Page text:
Vintage MGM musical starring Howard Keel as Adam Pontabee, a recently married rancher who brings his bride Milly (Jane Powell) back to live on the ranch with him and his six unruly brothers. Shocked at their bad manners, Milly begins to coach the boys in the ways of polite society and accidentally gives them the idea of kidnapping six eligible young ladies for the purposes of marriage. Includes the songs 'Bless Your Beautiful Hide' and 'Lonesome Polecat'.
Seven Brides for Seven Brothers
, starring MGM soprano Jane Powell and handsome baritone Howard Keel, has retained a remarkably loyal following among fans of the musical film ever since its release in 1954. Although it was filmed in state-of-the-art CinemaScope, Stanley Donen was obliged to direct much of the film on Metro's sound stages, where the artificial sets and painted backdrops don't inevitably live up to the scenes shot on location in Oregon. Viewers coming fresh to the picture may find this visual discrepancy jarring and some too may find Miss Powell's singing a shade plummy. The screenplay, by husband and wife team Albert Hackett and Frances Goodrich with Dorothy Kingsley, tells the story of seven brothers living in the Oregon hills and their adventures to find themselves wives. The casting of each brother with his rugged, masculine looks and ability to dance with grace and athleticism, presided over by an authoritative Howard Keel, gives the film a dynamic impetus second to none in an MGM musical. The lengthy barn-raising episode under choreographer Michael Kidd's intrepid direction, where the music and the incredibly agile and energetic male and female dance ensemble unite as one, produces a square dance without parallel. The music and lyrics by Gene De Paul and Johnny Mercer--including the mating chorus, "Spring, Spring, Spring", the rollicking "Bless You're Beautiful Hide", the rousing "Sobbin' Women" and the visually enchanting "June Bride"--are both tuneful and mindful of the plot's exposition. Adolph Deutsch and Saul Chaplin won the Academy Award in 1954 for their arrangements and conducting.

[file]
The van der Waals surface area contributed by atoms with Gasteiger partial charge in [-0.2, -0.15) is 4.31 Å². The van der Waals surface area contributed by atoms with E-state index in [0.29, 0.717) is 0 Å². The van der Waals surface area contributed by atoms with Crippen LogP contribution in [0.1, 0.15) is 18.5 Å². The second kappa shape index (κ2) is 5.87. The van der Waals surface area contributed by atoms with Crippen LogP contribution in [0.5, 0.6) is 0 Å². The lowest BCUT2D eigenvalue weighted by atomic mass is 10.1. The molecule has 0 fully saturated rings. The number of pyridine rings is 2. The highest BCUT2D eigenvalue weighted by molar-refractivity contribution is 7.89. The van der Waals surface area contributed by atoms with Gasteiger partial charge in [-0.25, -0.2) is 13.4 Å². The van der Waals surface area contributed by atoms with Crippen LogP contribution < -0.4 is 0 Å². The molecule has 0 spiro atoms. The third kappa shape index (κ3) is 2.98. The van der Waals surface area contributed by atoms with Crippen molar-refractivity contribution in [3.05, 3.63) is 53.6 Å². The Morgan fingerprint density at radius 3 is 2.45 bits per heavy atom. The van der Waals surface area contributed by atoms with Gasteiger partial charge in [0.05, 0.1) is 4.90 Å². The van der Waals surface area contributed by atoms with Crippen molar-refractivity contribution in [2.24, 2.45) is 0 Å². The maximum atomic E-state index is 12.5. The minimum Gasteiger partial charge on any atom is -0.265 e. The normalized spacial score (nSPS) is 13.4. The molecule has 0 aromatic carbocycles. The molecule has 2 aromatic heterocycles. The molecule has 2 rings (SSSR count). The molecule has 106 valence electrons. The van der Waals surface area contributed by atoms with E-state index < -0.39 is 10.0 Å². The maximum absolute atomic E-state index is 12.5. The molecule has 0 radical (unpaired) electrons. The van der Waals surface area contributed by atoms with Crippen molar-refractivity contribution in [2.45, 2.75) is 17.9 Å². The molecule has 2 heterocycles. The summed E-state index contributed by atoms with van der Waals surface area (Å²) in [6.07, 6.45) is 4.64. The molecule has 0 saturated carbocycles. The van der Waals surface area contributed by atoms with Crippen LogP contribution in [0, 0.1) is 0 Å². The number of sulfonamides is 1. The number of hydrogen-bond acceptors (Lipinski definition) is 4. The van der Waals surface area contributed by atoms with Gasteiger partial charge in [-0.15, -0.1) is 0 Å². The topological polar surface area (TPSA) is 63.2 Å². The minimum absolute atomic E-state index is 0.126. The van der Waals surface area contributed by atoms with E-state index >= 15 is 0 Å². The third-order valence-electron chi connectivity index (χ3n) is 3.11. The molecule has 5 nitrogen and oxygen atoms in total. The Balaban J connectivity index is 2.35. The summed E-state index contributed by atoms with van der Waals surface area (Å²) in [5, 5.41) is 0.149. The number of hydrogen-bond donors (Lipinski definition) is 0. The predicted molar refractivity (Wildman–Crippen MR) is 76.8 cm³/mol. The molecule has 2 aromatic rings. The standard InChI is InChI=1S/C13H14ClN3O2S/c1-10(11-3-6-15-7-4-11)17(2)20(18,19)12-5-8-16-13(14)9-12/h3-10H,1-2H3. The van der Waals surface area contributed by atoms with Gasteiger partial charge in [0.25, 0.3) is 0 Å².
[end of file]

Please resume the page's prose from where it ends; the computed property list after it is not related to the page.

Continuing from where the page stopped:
On the DVD: The digital remastering has created a clearer picture of what had been a faintly muddy Ansco colour system on the original print while the polish and attack with which the MGM Studio Orchestra play the music on this full-bodied stereophonic soundtrack remains a thing of wonder. Howard Keel, standing tall and erect in his 80s, hosts the "making of" documentary. Director Donen, choreographer Kidd, Jane Powell and several of the dancers recall how the film was considered a "sleeper" during production and wasn't expected to do as well as Brigadoon, in production at the same time. The documentary also highlights the care taken over the casting of the brothers, two of whom including Keel were not dancers and their often brave and brilliant feats of acrobatic dancing executed on precarious planks and other props. When Howard Keel takes his farewell walk down the main street lot at MGM, breaking into a few brief dance steps, it's impossible not to feel a moment of regret that the curtain had to come down on MGM's most treasured possession. --Adrian Edwards
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